Florence clamps down on prostitution

Imprisonment and fines of up to 206 euro

Editorial Staff
September 17, 2017 - 19:29

It might be legal in Italy, but Florence has outlawed street prostitution within its city limits.


Turning a blind eye to street prostitution, the country has prohibited brothels, pimping and prostitution rings since 1958, when the Merlin law came into effect, named after the socialist politician who proposed it, Linda Merlin. In 2008, the Italian government approved a law proposal to forbid street prostitution, but the proposal has never been converted into law, which means that street prostitution is still legal and common in Italy.


On September 14, 2017, Florence Mayor Dario Nardella signed a directive against prostitution in Florence, which entered into force the following day. On signing the ordinance, Nardella commented, “Our society cannot remain blind when faced with a phenomenon that destroys the dignity of women reduced to slavery … It is my hope that Florence will prove a good example for the whole of Italy.”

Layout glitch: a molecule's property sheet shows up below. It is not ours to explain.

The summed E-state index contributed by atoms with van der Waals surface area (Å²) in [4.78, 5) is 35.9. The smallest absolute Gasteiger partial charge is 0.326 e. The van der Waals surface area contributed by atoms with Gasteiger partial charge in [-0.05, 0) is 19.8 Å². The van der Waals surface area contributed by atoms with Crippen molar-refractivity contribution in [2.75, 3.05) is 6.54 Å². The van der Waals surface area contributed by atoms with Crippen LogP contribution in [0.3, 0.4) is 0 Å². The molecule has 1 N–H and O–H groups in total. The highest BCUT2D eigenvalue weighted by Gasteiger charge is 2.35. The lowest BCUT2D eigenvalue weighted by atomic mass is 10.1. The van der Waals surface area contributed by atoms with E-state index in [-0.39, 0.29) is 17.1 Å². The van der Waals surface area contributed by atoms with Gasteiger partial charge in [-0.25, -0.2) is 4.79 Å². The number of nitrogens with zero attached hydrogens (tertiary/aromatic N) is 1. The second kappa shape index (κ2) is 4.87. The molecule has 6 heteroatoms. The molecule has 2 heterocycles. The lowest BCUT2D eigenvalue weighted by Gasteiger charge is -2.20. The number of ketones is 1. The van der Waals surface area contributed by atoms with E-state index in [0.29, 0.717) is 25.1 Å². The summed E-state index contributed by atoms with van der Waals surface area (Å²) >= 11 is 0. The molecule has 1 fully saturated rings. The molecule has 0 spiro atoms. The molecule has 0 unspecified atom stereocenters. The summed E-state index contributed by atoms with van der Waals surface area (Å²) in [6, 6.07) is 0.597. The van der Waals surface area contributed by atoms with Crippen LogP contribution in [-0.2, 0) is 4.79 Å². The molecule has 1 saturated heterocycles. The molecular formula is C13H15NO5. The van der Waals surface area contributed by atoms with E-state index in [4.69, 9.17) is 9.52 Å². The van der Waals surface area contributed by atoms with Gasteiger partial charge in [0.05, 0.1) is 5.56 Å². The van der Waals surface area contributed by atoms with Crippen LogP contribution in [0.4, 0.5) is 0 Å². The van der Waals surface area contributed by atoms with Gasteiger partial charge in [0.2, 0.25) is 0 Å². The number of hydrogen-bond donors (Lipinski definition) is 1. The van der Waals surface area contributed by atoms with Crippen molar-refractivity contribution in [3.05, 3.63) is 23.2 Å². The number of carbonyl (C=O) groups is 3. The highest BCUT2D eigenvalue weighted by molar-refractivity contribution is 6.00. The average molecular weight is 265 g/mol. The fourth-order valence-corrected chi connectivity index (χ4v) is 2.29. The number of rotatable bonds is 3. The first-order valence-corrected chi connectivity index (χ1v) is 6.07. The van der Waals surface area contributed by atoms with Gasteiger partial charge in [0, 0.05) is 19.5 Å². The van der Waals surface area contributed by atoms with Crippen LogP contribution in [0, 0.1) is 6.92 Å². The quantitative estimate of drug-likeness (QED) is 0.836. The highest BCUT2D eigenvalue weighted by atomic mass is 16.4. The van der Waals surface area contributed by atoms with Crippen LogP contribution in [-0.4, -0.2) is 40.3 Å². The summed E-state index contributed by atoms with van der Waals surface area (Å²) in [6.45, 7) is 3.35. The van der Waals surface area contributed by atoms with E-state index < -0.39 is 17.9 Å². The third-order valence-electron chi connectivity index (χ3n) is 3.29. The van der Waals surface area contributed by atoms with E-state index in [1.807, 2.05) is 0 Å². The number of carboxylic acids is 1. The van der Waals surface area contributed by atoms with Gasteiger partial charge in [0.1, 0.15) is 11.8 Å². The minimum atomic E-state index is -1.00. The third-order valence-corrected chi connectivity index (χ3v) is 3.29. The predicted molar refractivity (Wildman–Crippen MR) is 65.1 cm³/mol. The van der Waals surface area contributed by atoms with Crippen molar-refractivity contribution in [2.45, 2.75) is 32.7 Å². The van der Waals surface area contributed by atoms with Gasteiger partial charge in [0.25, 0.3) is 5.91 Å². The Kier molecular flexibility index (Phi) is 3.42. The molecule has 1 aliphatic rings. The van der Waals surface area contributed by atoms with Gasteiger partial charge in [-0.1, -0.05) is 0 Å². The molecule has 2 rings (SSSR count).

Those found to be in breach of the order, which states a clampdown on “asking for or accepting sexual services upon payment”, will face fines of up to 206 euro or up to three months’ imprisonment. Only those caught asking for sex will face consequences; prostitutes will be neither fined nor jailed.


The move is the result of recent discussions among city police, magistrates and the administration, and was made possible by the Minniti decree, which became law in April, enabling mayors to issue a directive against those asking for paid sex.

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